To introduce the topic, I would start off with these points:
SSL/TLS usage patterns: how it's used to secure other protocols (e.g. HTTP -> HTTPS, SMTP -> SMTPS or SMTP+STARTTLS). I find that the distinction between SSL and TLS is often misunderstood to be a distinction between SSL/TLS from the start v.s. SSL/TLS after a STARTTLS-like command within the application protocol (thanks to a number of popular e-mail clients for promoting this confusion...). I would either start with SSL/TLS within the context of HTTPS and keep this for the very end. It's not the "hard" part of SSL/TLS, but it helps to know how they're used within the rest of the picture (the networking layers). This should put the discussion into context for students with a networking background who wouldn't necessarily know much about cryptography or security.
Some background on public key/asymmetric cryptography, as well as some background on shared key/symmetric cryptography. I'm not sure whether you'd want to go in the mathematical details, but it's good to know what the types of keys are, and what they're used for. (Usually, both are used during an SSL/TLS connection.)
Then, while going through an example of SSL/TLS handshake:
Authentication within SSL/TLS: why do we (tend to) rely on certificates when using SSL/TLS. This will almost inevitably lead you to explain a few points about X.509 certificates, PKIs and CAs. This topic is somewhat orthogonal to SSL/TLS, but the vast majority of SSL/TLS connections rely on it, and that's an essential component for securing the connection. I wouldn't necessarily expand too much on client certificate authentication, but that's at least useful for server certificates. (PKI failures tend to give SSL/TLS a bad name in the news.)
Diffie–Hellman key exchange.
Distinction between cipher suites. This can lead to heavier cryptography discussions. How far you want to go with this will depend on the time and background of your students.
Showing the other types of SSL/TLS records and the purpose of some alerts.
You can also talk about the differences between SSLv3, TLSv1.0, v1.1 and v1.2 a little. Too much on this could lead to very specific discussions, though.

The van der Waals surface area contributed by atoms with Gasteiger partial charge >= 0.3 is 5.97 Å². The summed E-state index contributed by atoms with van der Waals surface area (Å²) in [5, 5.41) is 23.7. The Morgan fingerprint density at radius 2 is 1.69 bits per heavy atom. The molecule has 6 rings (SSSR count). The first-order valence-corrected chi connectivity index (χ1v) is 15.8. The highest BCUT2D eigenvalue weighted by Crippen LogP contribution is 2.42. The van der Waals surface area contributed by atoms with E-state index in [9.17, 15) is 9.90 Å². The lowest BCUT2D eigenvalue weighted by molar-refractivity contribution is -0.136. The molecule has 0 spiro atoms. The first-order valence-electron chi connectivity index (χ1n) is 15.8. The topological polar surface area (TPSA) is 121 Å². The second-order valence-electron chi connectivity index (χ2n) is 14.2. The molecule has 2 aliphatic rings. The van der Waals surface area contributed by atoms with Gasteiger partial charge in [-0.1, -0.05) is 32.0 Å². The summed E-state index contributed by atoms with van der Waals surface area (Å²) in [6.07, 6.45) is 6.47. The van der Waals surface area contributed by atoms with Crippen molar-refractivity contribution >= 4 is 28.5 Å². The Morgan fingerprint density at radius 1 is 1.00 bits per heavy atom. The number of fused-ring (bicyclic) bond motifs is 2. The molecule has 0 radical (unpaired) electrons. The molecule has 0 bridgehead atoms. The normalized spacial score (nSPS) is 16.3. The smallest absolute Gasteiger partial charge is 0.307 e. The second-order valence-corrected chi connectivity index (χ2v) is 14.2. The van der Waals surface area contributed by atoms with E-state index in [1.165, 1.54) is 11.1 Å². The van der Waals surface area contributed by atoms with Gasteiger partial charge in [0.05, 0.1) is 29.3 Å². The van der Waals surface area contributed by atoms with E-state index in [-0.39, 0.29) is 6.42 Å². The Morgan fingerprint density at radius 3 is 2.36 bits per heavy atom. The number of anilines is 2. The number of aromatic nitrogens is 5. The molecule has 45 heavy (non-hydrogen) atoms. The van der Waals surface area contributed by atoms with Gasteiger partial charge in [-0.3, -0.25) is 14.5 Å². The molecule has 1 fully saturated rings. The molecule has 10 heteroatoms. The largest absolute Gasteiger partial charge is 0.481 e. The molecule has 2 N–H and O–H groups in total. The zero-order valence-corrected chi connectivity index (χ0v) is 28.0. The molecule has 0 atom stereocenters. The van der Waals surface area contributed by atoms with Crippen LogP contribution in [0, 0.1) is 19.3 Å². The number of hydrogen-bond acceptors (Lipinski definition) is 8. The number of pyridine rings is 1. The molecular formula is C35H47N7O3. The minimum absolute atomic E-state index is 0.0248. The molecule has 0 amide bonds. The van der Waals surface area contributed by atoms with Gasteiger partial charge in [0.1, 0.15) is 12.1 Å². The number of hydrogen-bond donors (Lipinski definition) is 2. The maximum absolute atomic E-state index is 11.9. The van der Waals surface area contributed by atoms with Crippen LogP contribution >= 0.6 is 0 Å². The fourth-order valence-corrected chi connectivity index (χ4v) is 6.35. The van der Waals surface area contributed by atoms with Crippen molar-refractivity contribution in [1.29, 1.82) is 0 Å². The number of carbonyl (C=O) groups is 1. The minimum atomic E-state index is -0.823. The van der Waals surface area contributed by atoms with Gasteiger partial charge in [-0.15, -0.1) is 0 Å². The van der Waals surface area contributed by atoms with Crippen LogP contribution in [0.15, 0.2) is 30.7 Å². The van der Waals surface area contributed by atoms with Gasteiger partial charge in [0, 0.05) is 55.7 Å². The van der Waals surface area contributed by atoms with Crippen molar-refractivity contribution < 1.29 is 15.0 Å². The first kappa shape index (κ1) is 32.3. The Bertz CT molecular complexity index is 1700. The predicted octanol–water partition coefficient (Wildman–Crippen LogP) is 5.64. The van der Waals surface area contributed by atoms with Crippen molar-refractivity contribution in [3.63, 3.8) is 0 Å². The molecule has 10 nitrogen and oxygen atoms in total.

From a practical point of view, you could try a few things:
- Install a tool such as cURL and try to get an HTTPS page of your choice while monitoring the network traffic with Wireshark.
- Make sure the version of cURL you get is as it comes by default, without a preconfigured set of CAs. cURL will complain it can't verify the server certificate without a bundle of trusted CA certificates: this will be a good opportunity to talk about authentication and explain what CAs are for. (Install some CA certs for the rest of the exercise.)
- If you can, install your own test server and give students the private key (or do the demo yourself), to decipher the SSL/TLS encryption with Wireshark, using the server's private key. Make sure you disable Ephemeral Diffie-Hellman cipher suites (DHE/EDH) for this, otherwise it won't work.
- Still using Wireshark, look at the behaviour of other clients. E-mail clients such as Thunderbird can be good for this. A number of SMTP servers (Gmail included now, I believe) are configured for SMTPS and SMTP+STARTTLS (same for IMAP). You can play with both modes and, if you go in Thunderbird's advanced configuration options, you can turn on/off certain versions of SSL/TLS and choose certain cipher suites. It can be interesting to look at how the negotiation differs.
- Experimenting with
openssl s_connect (perhaps in conjunction with
s_server, but not necessarily) can lead to interesting practical exercises too.